< The following is from my research for a book I continue to threaten to someday actually finish! It is from a period of time where Abner Doubleday’s command was still stuck in Fredericksburg, VA. >
Doubleday was clearly outraged that friends of the Union cause who lived in Fredericksburg were allowed by the Federal Army to be persecuted for their loyalty, and even be led away to prison in Richmond. Still early in the Civil War, Northern leaders were not entirely agreed upon as to the fashion of waging war in “enemy” territory that was, until recent events, considered a part of the United States. Hoping for a “limited war,” certain generals sought to not antagonize beyond absolute necessity.
During this season, McClellan was rendering unsolicited written opinions to Lincoln to not include the issue of slavery as a war aim. On the other hand, General Pope represented a more harsh opinion that Union armies should not feel at all hesitant about subsisting upon all resources available in a land in rebellion against the Government. Doubleday, given his strong abolitionist values and emotional indignation that the Rebellion must be expunged, naturally agreed with the harsher view of General Pope. The new leader of the Army of Virginia was rather bombastic and pompous in his aggressive remarks, which, when they found their way to Lee, caused the General of the Army of Northern Virginia to term Pope a “miscreant.”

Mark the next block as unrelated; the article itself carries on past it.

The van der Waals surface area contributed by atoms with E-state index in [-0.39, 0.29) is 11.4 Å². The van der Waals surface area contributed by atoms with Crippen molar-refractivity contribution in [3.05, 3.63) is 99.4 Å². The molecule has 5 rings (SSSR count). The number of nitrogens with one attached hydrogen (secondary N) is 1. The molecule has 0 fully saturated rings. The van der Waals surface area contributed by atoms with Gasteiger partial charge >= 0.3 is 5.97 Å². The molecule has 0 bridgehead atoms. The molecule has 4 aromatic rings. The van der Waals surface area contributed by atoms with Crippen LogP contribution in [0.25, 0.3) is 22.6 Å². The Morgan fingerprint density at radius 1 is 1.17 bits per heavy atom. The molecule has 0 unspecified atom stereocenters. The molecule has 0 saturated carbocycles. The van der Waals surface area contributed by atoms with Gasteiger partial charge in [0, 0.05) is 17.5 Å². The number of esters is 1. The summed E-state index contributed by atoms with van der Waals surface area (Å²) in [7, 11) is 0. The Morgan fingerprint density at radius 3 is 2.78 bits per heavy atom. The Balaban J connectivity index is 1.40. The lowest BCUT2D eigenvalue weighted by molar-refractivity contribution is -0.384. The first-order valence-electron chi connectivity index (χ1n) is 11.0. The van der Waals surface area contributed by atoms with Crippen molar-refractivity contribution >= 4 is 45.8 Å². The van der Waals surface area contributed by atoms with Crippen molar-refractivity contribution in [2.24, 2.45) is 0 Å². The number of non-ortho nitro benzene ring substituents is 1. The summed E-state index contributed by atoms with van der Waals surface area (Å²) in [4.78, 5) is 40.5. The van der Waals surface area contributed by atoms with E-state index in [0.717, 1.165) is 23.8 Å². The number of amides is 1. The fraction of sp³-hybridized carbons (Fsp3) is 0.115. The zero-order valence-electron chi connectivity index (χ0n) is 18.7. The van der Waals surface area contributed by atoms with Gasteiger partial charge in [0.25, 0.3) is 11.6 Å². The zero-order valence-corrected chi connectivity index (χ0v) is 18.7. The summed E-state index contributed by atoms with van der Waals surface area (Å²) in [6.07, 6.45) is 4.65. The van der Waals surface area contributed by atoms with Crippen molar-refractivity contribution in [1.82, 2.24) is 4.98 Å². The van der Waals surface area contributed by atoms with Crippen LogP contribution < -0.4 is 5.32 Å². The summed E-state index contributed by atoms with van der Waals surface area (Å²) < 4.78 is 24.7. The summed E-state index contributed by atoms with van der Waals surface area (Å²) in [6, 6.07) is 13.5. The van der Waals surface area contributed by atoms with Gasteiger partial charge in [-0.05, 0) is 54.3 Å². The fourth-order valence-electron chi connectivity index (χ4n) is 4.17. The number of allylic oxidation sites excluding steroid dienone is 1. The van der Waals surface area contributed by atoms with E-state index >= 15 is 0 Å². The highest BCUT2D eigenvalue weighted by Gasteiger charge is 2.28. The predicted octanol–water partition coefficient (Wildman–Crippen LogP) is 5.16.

Desiring to see justice accomplished for the suffering of certain families in Fredericksburg who had relatives taken from them, Doubleday records in his journal on July 23, “At my instigation, a deputation of Union citizens for Fredericksburg went to see General Pope to request that he would hold some of the most violent Rebels in Fredericksburg as hostages for the Union men who had been seized, had their hands tied behind their backs, and sent off on horseback as prisoners to Libby Prison in Richmond.”
An entry only one day later records the result of this action. “Mayor Slaughter and several other prominent Rebels are taken as hostages and sent to Fort McHenry in Baltimore. This soon brought about the release of the Morrisons and the Union citizens. Before leaving Libby prison however, through a system of terrorism, several of these men were forced to take the oath of allegiance to the Confederacy.”